Negative pressure wound therapy for skin grafts and surgical wounds healing by primary intention
There is no evidence for the effectiveness of negative pressure wound therapy (NPWT) on complete healing of wounds expected to heal by primary intention. There are clear cost benefits when non-commercial systems are used to create the negative pressure required for wound therapy, with no apparent reduction in clinical outcome. Pain levels are also rated lower when hospital systems are compared with their commercial counterparts. The high incidence of blisters occurring when NPWT is used following orthopaedic surgery suggests that the therapy should be limited until safety in this population is established.
Indications for the use of NPWT are broadening with a range of systems on the market, including those designed for use on clean, closed incisions and skin grafts. Earlier reviews concluded that the evidence for the effectiveness of NPWT was uncertain. This review assesses the effects of NPWT on surgical wounds (primary closure or skin grafting) that are expected to heal by primary intention.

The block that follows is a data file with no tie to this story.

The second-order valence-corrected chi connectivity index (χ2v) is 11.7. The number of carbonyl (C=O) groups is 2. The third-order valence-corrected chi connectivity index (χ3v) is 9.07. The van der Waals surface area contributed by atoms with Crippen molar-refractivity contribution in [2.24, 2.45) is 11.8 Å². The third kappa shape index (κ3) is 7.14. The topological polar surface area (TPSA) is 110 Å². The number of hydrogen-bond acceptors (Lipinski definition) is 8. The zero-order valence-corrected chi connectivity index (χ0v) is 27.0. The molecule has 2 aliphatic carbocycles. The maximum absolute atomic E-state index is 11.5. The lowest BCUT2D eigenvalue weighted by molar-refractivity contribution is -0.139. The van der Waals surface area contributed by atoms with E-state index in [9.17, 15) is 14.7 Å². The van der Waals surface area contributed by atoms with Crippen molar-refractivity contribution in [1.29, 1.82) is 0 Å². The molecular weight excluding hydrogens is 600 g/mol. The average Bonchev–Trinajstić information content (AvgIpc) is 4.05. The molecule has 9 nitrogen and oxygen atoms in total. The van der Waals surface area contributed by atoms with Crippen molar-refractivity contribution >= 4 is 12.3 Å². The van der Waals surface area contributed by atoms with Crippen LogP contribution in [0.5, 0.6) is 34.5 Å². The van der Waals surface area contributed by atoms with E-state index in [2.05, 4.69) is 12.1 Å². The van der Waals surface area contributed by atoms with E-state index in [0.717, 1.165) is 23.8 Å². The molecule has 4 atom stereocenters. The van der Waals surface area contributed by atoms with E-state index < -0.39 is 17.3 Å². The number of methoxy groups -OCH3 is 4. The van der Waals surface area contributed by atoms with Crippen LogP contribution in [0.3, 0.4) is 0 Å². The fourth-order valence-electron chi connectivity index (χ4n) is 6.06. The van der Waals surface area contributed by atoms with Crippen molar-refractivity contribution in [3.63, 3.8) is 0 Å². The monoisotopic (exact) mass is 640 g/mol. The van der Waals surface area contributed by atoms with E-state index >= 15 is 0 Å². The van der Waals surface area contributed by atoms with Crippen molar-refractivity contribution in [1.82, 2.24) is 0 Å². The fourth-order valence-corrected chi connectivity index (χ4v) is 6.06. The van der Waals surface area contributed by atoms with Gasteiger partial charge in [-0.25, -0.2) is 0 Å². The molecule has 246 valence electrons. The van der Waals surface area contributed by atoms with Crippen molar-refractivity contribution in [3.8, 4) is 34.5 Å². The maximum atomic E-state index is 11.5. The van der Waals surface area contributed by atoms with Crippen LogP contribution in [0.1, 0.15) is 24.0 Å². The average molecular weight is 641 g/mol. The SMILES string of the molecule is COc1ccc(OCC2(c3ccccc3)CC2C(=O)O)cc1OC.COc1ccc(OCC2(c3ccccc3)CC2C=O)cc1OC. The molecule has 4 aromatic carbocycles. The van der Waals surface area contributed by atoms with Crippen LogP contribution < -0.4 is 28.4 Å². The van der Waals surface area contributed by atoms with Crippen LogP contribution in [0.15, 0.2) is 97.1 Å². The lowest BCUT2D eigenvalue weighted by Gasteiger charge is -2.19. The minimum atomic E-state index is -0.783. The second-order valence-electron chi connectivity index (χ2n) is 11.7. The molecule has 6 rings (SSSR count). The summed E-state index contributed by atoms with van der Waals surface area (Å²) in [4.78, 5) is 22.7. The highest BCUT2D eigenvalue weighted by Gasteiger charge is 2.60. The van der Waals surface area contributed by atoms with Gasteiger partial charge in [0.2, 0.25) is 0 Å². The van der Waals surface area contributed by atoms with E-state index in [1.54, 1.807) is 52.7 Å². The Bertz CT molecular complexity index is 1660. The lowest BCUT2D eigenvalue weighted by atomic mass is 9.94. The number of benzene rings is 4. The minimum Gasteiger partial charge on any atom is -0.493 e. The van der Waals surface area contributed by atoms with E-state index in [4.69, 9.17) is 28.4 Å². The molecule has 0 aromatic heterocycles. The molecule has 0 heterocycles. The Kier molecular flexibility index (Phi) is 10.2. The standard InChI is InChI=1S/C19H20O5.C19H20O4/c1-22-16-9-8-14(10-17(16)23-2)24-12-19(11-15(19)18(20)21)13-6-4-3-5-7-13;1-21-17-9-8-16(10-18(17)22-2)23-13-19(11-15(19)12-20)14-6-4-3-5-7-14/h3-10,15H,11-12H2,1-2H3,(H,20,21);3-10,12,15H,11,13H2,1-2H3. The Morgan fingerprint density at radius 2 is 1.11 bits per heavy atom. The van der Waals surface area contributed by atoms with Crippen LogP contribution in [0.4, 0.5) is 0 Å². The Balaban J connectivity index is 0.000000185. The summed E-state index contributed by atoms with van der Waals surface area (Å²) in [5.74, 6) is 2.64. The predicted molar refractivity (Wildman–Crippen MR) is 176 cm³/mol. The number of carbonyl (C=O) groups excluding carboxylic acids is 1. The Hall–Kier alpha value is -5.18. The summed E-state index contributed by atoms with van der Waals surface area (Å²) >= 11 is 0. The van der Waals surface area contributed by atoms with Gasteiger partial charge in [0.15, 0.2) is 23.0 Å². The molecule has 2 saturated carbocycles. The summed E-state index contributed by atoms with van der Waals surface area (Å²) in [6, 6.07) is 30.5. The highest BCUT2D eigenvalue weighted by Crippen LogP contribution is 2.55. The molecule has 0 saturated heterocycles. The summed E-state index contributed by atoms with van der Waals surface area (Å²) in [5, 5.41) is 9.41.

Adults, Both sexes (for groups of both male and female persons), Burns, Child health, Children, Earthquake, Extreme violence/Accidents, Fire, Health, Injuries (all), Logistics, Orthopedic injuries, Other injuries, Pain and anaesthesia, Skin infections